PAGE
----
The Right (and Wrong) Way to Invest in Blockchains

A person dressed in a buttondown shirt and jeans looking at a diagram of a blockchain.

What a ride it's been for blockchain investors.

We've almost become numb to get-rich-quick blockchain schemes, as scores have surfaced during the past two years. It seems like everyone and their dog has devised an idea on how to make money off of blockchains .

Let's take a quick walk down bitcoin memory lane.

  • The genesis of the fast-money ideas began as soon as cryptocurrencies were offered directly to the public. There was no need to be an accredited investor or to work with financial middlemen. Exchanges such as Coinbase and Circle gave individuals with no previous investing experience a way to purchase bitcoin before most people even knew what it was.
  • Speculation ran rampant. "Bitcoin" became a headline that everyone wanted to read, and its price soared from $1,000 to $20,000 in 2017. Nearly 1,000 other cryptocurrencies became available to the public through Initial Coin Offerings.
  • The rampant speculation attracted institutions like blood attracts sharks. Investment products such as Grayscale's Bitcoin Investment Trust (NASDAQOTH: GBTC) could be bought or sold through more traditional stock broker s like Fidelity. This gave investors a way to speculate on bitcoin's price without directly owning the cryptocurrency.
  • Things then just started getting weird. Long Island Iced Tea formally changed its name to Long Blockchain (NASDAQ: LBCC) and its shares immediately tripled in value. Bitconnect came up with a progressive referral program to boost the value of its tokens. No one cared that actions like these weren't actually creating any value.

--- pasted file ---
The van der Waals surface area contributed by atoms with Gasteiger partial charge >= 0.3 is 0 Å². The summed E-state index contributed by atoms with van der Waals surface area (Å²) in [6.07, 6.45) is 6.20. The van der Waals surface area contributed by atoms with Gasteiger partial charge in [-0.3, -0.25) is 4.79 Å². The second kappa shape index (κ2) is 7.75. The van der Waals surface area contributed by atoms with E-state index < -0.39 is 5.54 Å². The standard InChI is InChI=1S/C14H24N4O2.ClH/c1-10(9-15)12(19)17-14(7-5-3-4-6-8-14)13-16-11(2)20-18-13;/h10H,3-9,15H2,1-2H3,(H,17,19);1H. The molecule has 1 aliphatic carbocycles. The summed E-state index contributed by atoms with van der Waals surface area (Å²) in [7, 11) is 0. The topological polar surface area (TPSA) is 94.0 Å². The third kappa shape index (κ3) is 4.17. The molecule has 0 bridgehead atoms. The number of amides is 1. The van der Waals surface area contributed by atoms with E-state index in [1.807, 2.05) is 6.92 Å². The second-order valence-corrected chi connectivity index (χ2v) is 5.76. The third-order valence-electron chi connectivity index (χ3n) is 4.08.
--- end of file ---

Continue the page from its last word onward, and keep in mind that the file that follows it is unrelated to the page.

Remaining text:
• Suddenly, everyone started rethinking their blind optimism. Long Blockchain's shares fell 95% in six months, and Bitconnect closed its doors after being exposed as a Ponzi scheme.

If "euphoria" described the public's attitude toward blockchains in 2017, then "trepidation" seems to be the word for 2018. This volatility roller coaster has investors hesitant, but still eagerly waiting to see what happens next.

So is there any hope for bitcoin's future?

Peering into the blockchain crystal ball

To answer that question, we should recognize that the activities described above refer to the general public's interaction with bitcoin. Things happened quickly, there was massive speculation, and most people had no idea how or where bitcoin could actually be used.

But the enterprise is a completely different animal.

Moving much more deliberately, large corporations actually have an interest in blockchains as a way to improve their operations. And improving operations could translate to increasing profits for shareholders.

I recently spoke with CB Insights' intelligence analyst Arieh Levi at the Future of Fintech event . Levi said that enterprises take a different view of blockchains than the general public: